The best Herefordshire Bed and Breakfasts at amazing prices


Herefordshire Bed and Breakfast accommodation at amazing prices

  • Compare our catalgoue of B&Bs and boutique hotels based throughout the unspoilt countryside of Herefordshire.
  • Choices range from small independent hotels to family-run guest houses.
  • You will have a cozy bed, breakfast will be freshly prepared, and help will be offered on local tourist destinations.
  • This is a cheaper alternative to staying in a larger hotel and will provide a distinctive taste of Herefordshire.

Use the form above to check availability and prices across our entire selection of Herefordshire accommodation.

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Overall Experience

Herefordshire Visitor information


An Introdution to Herefordshire

Herefordshire is a county of unspoilt countryside, market towns of distinctive character and a wealth of varied landscapes from a historic City to fascinating villages.

Things to do in Herefordshire

Herefordshire is home to the Clearwell caves, mined for 4,500 years! It also has many historic properties including Croft castle and Eastnor Castle. Berrington hall was one of Henry Holland's first houses. The Weir is a stunning riverside garden which is accessible all eyar round.

Other attractions to visit include - 

Moors Meadow - An intriguing and eclectic garden, offering superb views over the Kyre Valley

Getting to Herefordshire

By Car 

Herefordshire is a 3 hours drive from London and only 1 and a half hours from Birmingham airport with access via the motorways M4 or M5/M50.

By Air

The nearest international airport is Birmingham which is an hour and a half drive from the county and also has train connections to Herefordshire.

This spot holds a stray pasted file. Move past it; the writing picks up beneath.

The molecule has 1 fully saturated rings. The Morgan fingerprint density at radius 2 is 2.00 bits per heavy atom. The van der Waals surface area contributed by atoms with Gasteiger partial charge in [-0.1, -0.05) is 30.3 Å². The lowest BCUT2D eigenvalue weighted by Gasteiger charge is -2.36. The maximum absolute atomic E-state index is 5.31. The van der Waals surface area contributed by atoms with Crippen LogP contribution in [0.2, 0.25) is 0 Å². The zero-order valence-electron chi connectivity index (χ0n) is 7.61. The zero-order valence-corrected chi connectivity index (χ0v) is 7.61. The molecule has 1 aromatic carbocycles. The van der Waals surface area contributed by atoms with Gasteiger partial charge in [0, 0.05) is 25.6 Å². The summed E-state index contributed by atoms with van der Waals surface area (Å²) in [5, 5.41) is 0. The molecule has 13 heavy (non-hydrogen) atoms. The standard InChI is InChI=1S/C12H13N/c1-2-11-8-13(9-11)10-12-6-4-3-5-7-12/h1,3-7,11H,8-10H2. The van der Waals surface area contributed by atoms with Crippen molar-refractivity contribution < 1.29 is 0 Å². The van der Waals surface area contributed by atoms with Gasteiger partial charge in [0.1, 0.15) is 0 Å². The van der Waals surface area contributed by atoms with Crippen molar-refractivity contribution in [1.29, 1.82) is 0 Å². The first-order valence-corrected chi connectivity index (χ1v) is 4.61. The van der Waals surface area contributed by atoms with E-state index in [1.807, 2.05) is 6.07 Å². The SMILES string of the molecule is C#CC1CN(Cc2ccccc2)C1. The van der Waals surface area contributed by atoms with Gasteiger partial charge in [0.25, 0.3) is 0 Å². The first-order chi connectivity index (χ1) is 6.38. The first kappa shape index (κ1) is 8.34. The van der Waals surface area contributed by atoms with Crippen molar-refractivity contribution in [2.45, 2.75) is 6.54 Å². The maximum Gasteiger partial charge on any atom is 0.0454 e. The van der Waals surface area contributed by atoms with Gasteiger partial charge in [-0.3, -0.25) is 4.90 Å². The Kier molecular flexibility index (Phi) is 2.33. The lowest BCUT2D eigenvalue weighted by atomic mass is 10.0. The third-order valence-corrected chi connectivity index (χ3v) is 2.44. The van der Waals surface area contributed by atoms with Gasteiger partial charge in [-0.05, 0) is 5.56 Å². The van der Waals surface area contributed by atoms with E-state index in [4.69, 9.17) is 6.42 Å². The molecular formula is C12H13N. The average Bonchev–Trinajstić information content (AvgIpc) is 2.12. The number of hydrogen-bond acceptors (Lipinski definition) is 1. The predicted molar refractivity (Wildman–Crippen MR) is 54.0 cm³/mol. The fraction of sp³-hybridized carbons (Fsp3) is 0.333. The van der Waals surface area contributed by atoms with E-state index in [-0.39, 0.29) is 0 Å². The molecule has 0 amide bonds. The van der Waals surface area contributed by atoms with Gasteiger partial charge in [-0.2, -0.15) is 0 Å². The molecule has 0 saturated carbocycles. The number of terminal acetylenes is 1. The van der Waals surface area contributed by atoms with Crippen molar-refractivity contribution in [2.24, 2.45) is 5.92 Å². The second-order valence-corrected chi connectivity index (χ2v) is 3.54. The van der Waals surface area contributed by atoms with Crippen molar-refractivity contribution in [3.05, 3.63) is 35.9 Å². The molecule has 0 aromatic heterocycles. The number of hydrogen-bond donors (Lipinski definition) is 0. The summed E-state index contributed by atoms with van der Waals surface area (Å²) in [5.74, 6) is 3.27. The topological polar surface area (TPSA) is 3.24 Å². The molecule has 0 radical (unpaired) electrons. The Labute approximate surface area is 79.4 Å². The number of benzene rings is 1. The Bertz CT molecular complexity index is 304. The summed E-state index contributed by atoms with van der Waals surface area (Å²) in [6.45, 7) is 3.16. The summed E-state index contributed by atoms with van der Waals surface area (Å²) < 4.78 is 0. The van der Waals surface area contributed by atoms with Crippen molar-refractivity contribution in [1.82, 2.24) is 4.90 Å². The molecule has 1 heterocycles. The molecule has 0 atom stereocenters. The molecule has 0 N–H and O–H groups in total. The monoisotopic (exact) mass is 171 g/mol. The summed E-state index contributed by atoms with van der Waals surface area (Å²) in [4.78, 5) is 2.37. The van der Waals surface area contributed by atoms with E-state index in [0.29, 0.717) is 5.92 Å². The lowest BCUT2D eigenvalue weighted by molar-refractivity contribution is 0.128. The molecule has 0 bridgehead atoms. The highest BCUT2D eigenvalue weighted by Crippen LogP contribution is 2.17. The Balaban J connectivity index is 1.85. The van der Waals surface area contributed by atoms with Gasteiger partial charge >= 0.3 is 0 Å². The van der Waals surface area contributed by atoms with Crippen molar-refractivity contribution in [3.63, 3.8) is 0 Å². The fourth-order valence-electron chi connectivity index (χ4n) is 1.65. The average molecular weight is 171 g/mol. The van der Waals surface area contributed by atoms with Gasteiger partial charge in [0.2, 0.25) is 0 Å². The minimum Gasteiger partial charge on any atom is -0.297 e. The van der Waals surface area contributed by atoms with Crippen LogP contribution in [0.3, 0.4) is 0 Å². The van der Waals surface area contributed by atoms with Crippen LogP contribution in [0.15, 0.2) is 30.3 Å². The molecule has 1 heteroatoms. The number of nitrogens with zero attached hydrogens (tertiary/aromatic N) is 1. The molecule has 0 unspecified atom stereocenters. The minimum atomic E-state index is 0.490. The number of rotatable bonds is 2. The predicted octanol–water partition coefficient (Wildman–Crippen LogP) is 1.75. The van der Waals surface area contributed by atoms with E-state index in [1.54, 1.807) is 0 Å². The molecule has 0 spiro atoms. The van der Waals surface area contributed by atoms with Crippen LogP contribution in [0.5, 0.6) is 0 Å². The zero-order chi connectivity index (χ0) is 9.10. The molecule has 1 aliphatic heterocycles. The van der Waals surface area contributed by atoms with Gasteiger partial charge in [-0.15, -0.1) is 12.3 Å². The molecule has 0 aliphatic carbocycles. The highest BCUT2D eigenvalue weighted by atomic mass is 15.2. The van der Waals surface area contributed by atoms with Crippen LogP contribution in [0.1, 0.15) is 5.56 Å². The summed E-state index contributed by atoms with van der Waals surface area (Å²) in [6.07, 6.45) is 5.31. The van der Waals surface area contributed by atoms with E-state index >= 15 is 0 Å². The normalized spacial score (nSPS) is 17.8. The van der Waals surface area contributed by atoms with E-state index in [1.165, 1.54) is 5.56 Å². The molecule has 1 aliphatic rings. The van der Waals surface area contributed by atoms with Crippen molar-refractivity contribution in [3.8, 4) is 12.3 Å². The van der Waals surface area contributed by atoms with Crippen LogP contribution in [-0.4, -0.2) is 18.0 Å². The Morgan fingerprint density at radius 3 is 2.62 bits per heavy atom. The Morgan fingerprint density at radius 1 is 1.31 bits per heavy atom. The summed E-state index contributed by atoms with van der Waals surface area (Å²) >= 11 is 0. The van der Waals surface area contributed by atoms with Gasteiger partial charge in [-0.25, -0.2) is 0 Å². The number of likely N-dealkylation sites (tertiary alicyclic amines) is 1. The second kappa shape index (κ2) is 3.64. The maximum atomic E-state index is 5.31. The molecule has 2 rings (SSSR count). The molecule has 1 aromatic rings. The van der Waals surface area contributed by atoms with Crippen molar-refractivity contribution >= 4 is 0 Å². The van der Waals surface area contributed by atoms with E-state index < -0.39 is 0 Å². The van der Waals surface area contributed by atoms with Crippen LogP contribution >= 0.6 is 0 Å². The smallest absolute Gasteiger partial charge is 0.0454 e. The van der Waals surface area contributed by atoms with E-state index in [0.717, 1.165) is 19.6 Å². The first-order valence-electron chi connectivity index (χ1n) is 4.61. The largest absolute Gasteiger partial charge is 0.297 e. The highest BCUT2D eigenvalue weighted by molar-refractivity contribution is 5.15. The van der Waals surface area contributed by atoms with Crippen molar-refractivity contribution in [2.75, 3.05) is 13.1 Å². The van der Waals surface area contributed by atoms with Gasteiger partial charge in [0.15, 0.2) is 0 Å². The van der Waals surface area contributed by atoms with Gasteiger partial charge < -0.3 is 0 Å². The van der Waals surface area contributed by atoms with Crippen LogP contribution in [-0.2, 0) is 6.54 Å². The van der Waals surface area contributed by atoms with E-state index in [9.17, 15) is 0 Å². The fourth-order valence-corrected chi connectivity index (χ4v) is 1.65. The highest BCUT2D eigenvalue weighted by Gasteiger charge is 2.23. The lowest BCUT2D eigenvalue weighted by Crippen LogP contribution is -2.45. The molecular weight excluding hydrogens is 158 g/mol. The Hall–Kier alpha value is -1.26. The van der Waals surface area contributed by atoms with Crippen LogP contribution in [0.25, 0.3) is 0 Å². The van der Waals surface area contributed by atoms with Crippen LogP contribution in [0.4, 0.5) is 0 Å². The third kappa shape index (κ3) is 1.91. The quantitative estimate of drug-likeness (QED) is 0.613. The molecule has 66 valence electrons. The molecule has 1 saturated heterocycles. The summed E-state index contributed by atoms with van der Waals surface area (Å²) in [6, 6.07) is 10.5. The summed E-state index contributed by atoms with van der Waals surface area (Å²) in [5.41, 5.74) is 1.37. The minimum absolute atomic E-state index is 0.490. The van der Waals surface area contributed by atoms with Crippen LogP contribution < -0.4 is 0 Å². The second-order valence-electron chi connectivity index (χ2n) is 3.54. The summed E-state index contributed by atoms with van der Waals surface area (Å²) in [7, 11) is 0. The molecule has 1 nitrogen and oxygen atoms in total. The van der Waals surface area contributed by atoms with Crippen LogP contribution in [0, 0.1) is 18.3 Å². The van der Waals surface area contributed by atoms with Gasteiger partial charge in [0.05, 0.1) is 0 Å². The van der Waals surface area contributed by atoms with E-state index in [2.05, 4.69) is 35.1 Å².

By Coach

National Express Coaches operates a service throughout the UK . Visitors may travel direct from London and Birmingham to Hereford, Ledbury or Ross-on-Wye. First and Stagecoach run most of the local bus services.

By Rail

There are railway stations located at Hereford City, Leominster, Colwall and Ledbury. From London's Paddington station the train journey takes approximately 2 and a half to 3 hours.


Herefordshire History


The History of Herefordshire starts with a shire in the time of Aethelstan (895 - 939), and is mentioned in the Anglo-Saxon Chronicle in 1051. At some time in the 7th century the West Saxons pushed their way across the Severn and established themselves in the territory between Wales and Mercia.

In 915 the Danes made their way up the Severn to the district of Archenfield, where they took prisoner Cyfeiliawg, Bishop of Llandaff, and in 921 they besieged Wigmore, which had been rebuilt in that year by Edward. From the time of its first settlement the district was the scene of constant border warfare with the Welsh, and Harold, whose Earldom included this county, ordered that any Welshman caught trespassing over the border should lose his right hand.

During "The Anarchy" - the prolonged civil war of Stephen's reign - Hereford Castle and Weobley castle were held against the King, but were captured in 1138. Edward I, was imprisoned in Hereford Castle, and made his famous escape in 1265. In the 14th and 15th centuries the forest of Deerfold gave refuge to some of the most noted followers of Wycliffe. The Battle of Mortimer's Cross was fought in 1461 near Wigmore.

The following events are occuring in the area


Universities in Herefordshire

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